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According to an article in Wikipedia,

The philosophers St. Augustine, as well as St. Thomas Aquinas and Immanuel Kant, condemned all lying.[22] However, Thomas Aquinas also had an argument for lying. According to all three, there are no circumstances in which one may ethically lie. Even if the only way to protect oneself is to lie, it is never ethically permissible to lie even in the face of murder, torture, or any other hardship. Each of these philosophers gave several arguments against lying, all compatible with each other. Among the more important arguments are:

  1. Lying is a perversion of the natural faculty of speech, the natural end of which is to communicate the thoughts of the speaker.
  2. When one lies, one undermines trust in society.

I think lying is one of humanity's greatest crimes. Yet there are situations where I would lie.

  1. Chief among these is self-preservation. For example, if someone attempts to mug me, I might tell them that I have a gun (even if I don't).

  2. I also believe in fighting fire with fire. If someone wants to make up stories about me, I'll smear them in return. To put it another way, I don't care to play games where I'm forced to play be the rules that everyone else breaks. If the government and media are going to lie, I have no objection to using strategic lies to attack them in return.

  3. Another example is warfare. You don't tell the enemy you're going to attack Point A at noon on Monday. You falsely claim you're going to attack Point B on Wednesday.

What notable philosophers or philosophical doctrines support my view that lying is acceptable or even necessary under certain circumstances?

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    A Hindu saint said once - 'Always tell the truth, but never tell a harsh truth.' meaning if telling the truth will do harm to another person, then it is best not said. You might like the book "Liars and Outliers: Enabling the Trust that Society Needs to Thrive" by Bruce Schneier – Swami Vishwananda Aug 20 '17 at 23:36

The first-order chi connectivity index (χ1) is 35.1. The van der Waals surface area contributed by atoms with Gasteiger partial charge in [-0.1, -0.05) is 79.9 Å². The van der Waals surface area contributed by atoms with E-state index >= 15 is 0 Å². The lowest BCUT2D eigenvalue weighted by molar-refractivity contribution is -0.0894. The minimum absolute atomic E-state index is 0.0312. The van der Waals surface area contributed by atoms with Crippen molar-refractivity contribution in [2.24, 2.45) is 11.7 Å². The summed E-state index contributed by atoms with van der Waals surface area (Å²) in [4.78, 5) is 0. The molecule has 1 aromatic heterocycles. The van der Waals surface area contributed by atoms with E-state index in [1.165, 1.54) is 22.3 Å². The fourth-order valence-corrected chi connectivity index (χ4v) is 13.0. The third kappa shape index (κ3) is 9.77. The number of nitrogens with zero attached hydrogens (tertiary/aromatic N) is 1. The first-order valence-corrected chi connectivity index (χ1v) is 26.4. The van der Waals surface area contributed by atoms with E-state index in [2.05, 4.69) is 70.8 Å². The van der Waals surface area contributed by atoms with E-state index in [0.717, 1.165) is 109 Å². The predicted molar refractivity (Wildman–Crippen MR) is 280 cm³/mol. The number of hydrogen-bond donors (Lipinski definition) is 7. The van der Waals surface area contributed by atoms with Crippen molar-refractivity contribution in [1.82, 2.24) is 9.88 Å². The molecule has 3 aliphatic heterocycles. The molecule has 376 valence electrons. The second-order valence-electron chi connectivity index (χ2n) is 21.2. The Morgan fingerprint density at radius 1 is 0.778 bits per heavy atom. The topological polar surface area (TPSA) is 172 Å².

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    That Kant's views condemned all lying, including lying to, e.g., Nazi SS soldiers about the Jewish people hiding in your basement, is a common criticism of his ethics. – Dennis Aug 21 '17 at 14:11
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Of course it is OK to lie at times. Indeed, in certain circumstances, it may be immoral and wrong to tell the truth. If it were WWII and I were hiding a Jewish family in my basement and SS soldiers showed up to my door to inquire about the whereabouts of my Jewish neighbors, I would be right to lie and wrong to tell them the truth. Obviously.

Not to mention that this question begs the question: who said lying was wrong in the first place? You can't simply assume its "wrongness"; you have to prove it. I would love to see someone try to do that. And no, I buy neither Kant's argument nor Augustine's.

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    Interesting answer. I do believe that lying is wrong in general. People need knowledge and information in order to navigate through life, and when people lie to them, they corrupt their road map. Of course, lies can also be easily exploited (especially by organized groups) in order to exploit people. So balancing a passion for the truth with strategic lying is a difficult task. – David Blomstrom Aug 21 '17 at 0:34
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    Yes, Kant' defense of his Imperative was misguided imho. Nothing wrong with the Categorical Imperative but to interpret it as meaning we should never lie renders it impractical and useless. Charles Kingsley summed it up with 'Do as you would be done by'. Lying cannot always be wrong. No action can always be wrong since circumstances change. The problem may arise from placing too much focus on the action and not enough on the motivation. – user20253 Aug 21 '17 at 10:16